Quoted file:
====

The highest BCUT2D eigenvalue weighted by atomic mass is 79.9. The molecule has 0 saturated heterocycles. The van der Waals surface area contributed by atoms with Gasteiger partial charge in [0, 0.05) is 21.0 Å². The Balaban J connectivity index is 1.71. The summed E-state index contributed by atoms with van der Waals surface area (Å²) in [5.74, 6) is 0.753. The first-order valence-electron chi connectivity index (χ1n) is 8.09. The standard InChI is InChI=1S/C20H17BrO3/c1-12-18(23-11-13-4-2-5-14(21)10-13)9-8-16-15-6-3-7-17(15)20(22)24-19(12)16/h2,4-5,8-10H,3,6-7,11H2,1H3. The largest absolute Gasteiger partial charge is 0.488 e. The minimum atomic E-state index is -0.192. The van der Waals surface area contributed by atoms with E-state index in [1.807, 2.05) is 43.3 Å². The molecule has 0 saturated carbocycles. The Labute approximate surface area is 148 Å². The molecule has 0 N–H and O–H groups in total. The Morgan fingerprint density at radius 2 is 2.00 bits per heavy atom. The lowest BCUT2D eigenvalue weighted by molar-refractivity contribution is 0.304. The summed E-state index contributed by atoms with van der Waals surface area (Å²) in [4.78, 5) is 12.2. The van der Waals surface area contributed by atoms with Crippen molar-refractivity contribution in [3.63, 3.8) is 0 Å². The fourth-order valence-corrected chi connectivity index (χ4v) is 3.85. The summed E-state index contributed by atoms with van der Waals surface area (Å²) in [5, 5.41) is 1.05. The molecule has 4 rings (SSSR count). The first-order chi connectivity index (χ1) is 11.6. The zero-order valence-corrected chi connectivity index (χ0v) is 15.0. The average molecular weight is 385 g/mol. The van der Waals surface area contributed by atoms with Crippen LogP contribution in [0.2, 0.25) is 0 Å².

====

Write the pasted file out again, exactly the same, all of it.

The highest BCUT2D eigenvalue weighted by atomic mass is 79.9. The molecule has 0 saturated heterocycles. The van der Waals surface area contributed by atoms with Gasteiger partial charge in [0, 0.05) is 21.0 Å². The Balaban J connectivity index is 1.71. The summed E-state index contributed by atoms with van der Waals surface area (Å²) in [5.74, 6) is 0.753. The first-order valence-electron chi connectivity index (χ1n) is 8.09. The standard InChI is InChI=1S/C20H17BrO3/c1-12-18(23-11-13-4-2-5-14(21)10-13)9-8-16-15-6-3-7-17(15)20(22)24-19(12)16/h2,4-5,8-10H,3,6-7,11H2,1H3. The largest absolute Gasteiger partial charge is 0.488 e. The minimum atomic E-state index is -0.192. The van der Waals surface area contributed by atoms with E-state index in [1.807, 2.05) is 43.3 Å². The molecule has 0 saturated carbocycles. The Labute approximate surface area is 148 Å². The molecule has 0 N–H and O–H groups in total. The Morgan fingerprint density at radius 2 is 2.00 bits per heavy atom. The lowest BCUT2D eigenvalue weighted by molar-refractivity contribution is 0.304. The summed E-state index contributed by atoms with van der Waals surface area (Å²) in [4.78, 5) is 12.2. The van der Waals surface area contributed by atoms with Crippen molar-refractivity contribution in [3.63, 3.8) is 0 Å². The fourth-order valence-corrected chi connectivity index (χ4v) is 3.85. The summed E-state index contributed by atoms with van der Waals surface area (Å²) in [5, 5.41) is 1.05. The molecule has 4 rings (SSSR count). The first-order chi connectivity index (χ1) is 11.6. The zero-order valence-corrected chi connectivity index (χ0v) is 15.0. The average molecular weight is 385 g/mol. The van der Waals surface area contributed by atoms with Crippen LogP contribution in [0.2, 0.25) is 0 Å².